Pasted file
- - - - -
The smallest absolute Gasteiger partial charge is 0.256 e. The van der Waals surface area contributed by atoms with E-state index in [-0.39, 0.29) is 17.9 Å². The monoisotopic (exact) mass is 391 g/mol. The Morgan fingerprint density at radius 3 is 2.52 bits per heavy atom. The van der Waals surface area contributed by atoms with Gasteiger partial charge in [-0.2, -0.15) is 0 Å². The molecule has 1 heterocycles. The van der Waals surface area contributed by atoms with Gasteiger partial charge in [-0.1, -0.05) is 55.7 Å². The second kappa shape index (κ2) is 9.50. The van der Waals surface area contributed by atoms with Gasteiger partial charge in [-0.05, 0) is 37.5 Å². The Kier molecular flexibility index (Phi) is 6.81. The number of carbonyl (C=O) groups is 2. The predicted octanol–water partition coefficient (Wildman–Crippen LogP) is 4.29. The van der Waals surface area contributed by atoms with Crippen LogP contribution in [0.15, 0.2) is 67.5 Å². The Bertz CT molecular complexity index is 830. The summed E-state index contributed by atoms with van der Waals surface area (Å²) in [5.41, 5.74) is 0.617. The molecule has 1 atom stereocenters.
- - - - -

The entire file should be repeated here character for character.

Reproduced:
The smallest absolute Gasteiger partial charge is 0.256 e. The van der Waals surface area contributed by atoms with E-state index in [-0.39, 0.29) is 17.9 Å². The monoisotopic (exact) mass is 391 g/mol. The Morgan fingerprint density at radius 3 is 2.52 bits per heavy atom. The van der Waals surface area contributed by atoms with Gasteiger partial charge in [-0.2, -0.15) is 0 Å². The molecule has 1 heterocycles. The van der Waals surface area contributed by atoms with Gasteiger partial charge in [-0.1, -0.05) is 55.7 Å². The second kappa shape index (κ2) is 9.50. The van der Waals surface area contributed by atoms with Gasteiger partial charge in [-0.05, 0) is 37.5 Å². The Kier molecular flexibility index (Phi) is 6.81. The number of carbonyl (C=O) groups is 2. The predicted octanol–water partition coefficient (Wildman–Crippen LogP) is 4.29. The van der Waals surface area contributed by atoms with Crippen LogP contribution in [0.15, 0.2) is 67.5 Å². The Bertz CT molecular complexity index is 830. The summed E-state index contributed by atoms with van der Waals surface area (Å²) in [5.41, 5.74) is 0.617. The molecule has 1 atom stereocenters.